Academics and Research / Magazine Feature / People

Furman breaking ground in adolescence research

Wyndol Furman, a professor in the Department of Psychology and an internationally renowned researcher in the area of adolescent psychology, juggles “behemoth” studies, mentors dozens of students and alumni, tracks his study participants all over the globe, and maintains a busy personal life. And yet, one task defies him.

“My desk is a daily fight,” he confesses.

Behind his chair, resting precariously atop a 12-inch stack of paper, sits a sign that a former student gave him: “Dull people keep immaculate desks.”

Throughout his career, Furman has focused his work on children and adolescents. He admits that “chance” has played a role in his journey.

“Social scientists don’t like to talk about chance,” Furman says, “but many things in my life have happened thanks to chance.”

Furman first began working with children as an undergraduate at Duke University. He was studying mathematics and philosophy when, by chance, a summer internship opened up at a nearby mental institution. There he realized that he wanted his life’s work to help people, and he switched his major to psychology.

While he was a graduate student at George Peabody College of Vanderbilt University, Furman worked in a center for autistic children. That experience served as the foundation for his entire career. Furman decided that he wanted a balance between academic research and practical application, he says.

His focus has been laser-like ever since. Furman joined the University of Denver in 1977, and over the next two decades, he studied close relationships of children and adolescents, and also sibling relationships. Then, again by chance, the results of those studies led Furman to tackle a study that he calls his “true love.”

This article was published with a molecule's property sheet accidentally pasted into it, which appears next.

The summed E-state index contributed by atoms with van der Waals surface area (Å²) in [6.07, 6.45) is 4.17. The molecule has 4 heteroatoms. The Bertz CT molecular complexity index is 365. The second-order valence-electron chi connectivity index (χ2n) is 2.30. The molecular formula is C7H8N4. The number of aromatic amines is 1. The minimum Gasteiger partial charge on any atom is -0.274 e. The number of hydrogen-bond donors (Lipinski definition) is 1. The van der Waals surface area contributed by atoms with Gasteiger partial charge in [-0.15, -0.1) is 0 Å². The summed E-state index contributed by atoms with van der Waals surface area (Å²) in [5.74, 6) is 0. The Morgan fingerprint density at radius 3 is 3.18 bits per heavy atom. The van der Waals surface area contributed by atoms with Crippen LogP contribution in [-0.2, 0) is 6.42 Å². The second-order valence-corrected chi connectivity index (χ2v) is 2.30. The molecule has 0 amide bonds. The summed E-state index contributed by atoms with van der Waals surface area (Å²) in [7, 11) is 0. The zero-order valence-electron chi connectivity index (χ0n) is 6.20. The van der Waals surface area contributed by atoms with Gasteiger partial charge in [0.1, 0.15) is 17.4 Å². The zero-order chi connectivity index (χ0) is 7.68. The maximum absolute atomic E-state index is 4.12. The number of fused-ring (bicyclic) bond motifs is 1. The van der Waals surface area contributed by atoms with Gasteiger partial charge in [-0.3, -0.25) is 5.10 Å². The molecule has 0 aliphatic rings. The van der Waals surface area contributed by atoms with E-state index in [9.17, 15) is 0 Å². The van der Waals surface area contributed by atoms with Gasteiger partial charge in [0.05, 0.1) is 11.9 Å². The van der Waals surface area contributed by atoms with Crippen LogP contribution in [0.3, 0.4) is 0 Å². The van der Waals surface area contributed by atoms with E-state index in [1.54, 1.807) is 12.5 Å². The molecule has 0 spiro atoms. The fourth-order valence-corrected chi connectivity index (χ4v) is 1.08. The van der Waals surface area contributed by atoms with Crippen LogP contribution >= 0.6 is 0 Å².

In the mid 1990s, Furman began studying romantic relationships in adolescents. That three-year study became the foundation for a project that he launched in 2000—Project STAR, which stands for “Studying Teens And Relationships.”

When Project STAR began, Furman selected 200 local 10th-graders to follow throughout their teenage years. Five years later, he and his graduate students continue to personally interview the subjects who are working and attending college throughout the country.

“It’s the best work I’ve done,” Furman says. “Prior to this, there was no work done on adolescent romantic relationships. It was a funny anomaly. We knew a lot about their sexual behavior but not their relationships. If you want to understand their sexual behaviors, you have to understand their relationships.”

His work led to a chapter—“Love is a Many Splendored Thing: Next Steps for Theory and Research”—in a 1999 book, The Development of Romantic Relationships in Adolescence (Cambridge University Press).

Lauren Berger, a fifth-year graduate student in the child clinical psychology PhD program, says she came to DU because of Furman.

“I was drawn to DU because of Wyndol and his great work on adolescent relationships,” she says. “What’s more, Wyndol is fun. He is committed to making time for his students and helping them shape their own career paths.”

Project STAR will continue as Furman and his students track their subjects for several more years. In the meantime, Furman continues to explore new adventures in his personal life.

“My life has been full of passions,” he says. “I bike, ski, snowboard and backpack. I recently started to draw. My interests change all the time, which keeps my life fun.”

This article originally appeared in The Source, January 2006.

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